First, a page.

Beating the Autumn Blues

Written by: Rosemary Channin

Rosemary has fully recovered from M.E. through the Chrysalis Effect Supported Recovery Programme with the help of specialist Chrysalis Effect practitioners. She won the first ever ‘Golden Butterfly’ award for reaching full recovery at the 2016 Chrysalis Effect conference.Rosemary heads a team of specialist practitioners (including naturopaths, nutritionists, trauma specialists, and osteopaths) who work holistically to tailor their treatments to each client’s requirements for each of the 6 stages of recovery.

The nights are beginning to draw in and an Autumn chill is just starting to creep under the sheets. Perhaps, like me, you are starting to eye up your woolly jumpers and fluffy socks? The good news is that now is the perfect time to make a head start and be fully prepared for the colder months ahead.

At this time of year, something that many people experience, especially us sensitive types, is Seasonal Affective Disorder (SAD), or Winter depression. In the last few years, I realised it was affecting me more and more each year, and that it was actually creeping up on me beginning at the end of August/beginning of September.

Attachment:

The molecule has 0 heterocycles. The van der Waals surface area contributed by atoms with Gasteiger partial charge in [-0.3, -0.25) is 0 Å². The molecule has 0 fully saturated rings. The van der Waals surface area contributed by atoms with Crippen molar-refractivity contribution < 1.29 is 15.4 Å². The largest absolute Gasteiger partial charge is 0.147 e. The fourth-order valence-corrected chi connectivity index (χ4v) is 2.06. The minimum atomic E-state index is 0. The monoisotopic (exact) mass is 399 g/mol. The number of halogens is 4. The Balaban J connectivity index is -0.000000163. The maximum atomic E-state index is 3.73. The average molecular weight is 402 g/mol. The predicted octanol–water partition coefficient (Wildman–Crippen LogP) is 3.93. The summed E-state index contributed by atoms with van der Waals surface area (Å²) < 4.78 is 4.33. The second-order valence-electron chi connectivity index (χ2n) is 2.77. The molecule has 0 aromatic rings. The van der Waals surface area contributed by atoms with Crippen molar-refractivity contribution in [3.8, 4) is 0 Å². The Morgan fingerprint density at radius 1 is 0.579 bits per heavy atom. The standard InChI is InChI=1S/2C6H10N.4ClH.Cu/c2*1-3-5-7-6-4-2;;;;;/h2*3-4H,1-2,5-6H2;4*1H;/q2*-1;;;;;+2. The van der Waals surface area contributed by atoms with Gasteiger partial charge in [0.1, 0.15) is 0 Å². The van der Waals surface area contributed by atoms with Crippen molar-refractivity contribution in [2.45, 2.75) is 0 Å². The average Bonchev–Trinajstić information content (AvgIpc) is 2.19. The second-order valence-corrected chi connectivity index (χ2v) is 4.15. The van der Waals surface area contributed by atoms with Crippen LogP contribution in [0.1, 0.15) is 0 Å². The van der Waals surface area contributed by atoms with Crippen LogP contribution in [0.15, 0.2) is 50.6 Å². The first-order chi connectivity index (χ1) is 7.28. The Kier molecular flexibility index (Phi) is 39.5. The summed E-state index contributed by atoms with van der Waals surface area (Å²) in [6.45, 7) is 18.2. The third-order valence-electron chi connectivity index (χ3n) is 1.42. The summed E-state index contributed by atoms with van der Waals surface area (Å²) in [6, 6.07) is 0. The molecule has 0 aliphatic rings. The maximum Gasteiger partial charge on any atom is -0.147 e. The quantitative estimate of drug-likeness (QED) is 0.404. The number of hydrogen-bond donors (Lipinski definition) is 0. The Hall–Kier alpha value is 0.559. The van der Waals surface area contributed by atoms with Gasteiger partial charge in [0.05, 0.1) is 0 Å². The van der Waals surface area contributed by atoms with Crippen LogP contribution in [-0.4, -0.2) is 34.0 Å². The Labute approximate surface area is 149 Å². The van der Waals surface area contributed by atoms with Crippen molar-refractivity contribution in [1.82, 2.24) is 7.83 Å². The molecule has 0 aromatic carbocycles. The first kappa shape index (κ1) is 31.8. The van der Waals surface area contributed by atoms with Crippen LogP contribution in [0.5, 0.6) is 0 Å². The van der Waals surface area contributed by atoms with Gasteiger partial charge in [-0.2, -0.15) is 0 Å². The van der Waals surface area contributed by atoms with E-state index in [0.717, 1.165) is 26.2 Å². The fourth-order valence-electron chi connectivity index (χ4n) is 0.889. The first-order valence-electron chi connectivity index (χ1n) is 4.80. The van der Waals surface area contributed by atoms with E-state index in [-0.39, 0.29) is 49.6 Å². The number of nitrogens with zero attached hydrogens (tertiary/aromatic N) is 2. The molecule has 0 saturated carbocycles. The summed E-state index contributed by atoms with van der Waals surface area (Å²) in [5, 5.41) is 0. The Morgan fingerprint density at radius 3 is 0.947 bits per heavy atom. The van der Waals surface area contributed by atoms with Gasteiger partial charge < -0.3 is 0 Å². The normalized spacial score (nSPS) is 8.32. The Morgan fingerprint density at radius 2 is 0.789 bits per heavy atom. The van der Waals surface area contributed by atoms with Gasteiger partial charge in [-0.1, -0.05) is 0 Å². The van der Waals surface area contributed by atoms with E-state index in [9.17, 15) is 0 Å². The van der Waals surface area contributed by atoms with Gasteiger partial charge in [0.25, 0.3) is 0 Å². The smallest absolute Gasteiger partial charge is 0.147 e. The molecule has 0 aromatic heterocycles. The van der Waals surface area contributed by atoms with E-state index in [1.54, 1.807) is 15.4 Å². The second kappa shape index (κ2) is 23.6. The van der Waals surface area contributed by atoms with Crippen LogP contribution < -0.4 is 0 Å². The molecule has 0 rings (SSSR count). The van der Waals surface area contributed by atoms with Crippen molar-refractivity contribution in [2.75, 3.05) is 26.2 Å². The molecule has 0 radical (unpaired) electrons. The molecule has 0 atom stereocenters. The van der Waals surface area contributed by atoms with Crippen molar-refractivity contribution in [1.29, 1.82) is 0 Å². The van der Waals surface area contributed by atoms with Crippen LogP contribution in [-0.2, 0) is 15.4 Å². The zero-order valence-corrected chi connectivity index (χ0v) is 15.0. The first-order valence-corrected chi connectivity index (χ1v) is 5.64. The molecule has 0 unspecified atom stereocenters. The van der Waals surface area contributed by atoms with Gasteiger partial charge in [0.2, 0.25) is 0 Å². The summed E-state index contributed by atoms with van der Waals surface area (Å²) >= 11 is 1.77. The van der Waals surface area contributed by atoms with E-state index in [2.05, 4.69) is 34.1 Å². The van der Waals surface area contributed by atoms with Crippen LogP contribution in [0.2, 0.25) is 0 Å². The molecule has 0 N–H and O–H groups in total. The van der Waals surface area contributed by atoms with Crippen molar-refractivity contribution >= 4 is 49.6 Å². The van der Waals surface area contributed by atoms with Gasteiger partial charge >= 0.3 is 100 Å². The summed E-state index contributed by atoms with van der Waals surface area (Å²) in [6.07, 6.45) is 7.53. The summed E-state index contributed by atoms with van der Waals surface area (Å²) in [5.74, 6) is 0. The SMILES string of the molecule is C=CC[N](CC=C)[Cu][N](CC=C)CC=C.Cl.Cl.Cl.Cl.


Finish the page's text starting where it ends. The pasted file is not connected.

However, rather than listening to my GP and taking antidepressants, I decided to try more natural methods. I’m delighted to be able to share with you the things that have helped me the most, as inspired by some areas from the CE 8 Essential Elements Wheel – please try them out for yourself, and come up with your own too, which you could share in the CE Facebook group to inspire others.

Rosemary’s Top Tips for Great Emotional Health


Create a list of delicious, nutritious, warming recipes to try. Things that you feel excited to eat. Also make sure you’re up to date with all your supplements and check in with your CE Nutritionist or Naturopath to see if you might benefit from any additional support, especially if you are susceptible to catching colds or coughs during the Winter months.

If you do get symptoms of SAD it is definitely worth asking about a good Vitamin D3 supplement as soon as possible – it’s good to start building up the levels before all the grey days begin. Also, drink plenty of water to keep hydrated. I find warm water much easier than cold, and often add some lemon juice, sometimes with a bit of honey and ginger.


Who lifts you up? Who makes you laugh? Who provides interesting, stimulating company? Make a list of those people and arrange to meet with them – they will lift your spirits and help you to stay in a good place emotionally. Or perhaps it’s time to meet some new folks, who are more in alignment with you than the people you’ve been around in the past?

Make a list of your hobbies or things you enjoy, and have a look for local groups that might be doing some of these things. You could even create your own group. Depending on where you live, has some fantastic groups including book clubs, board gaming, social coffee club, art club, singing for beginners etc.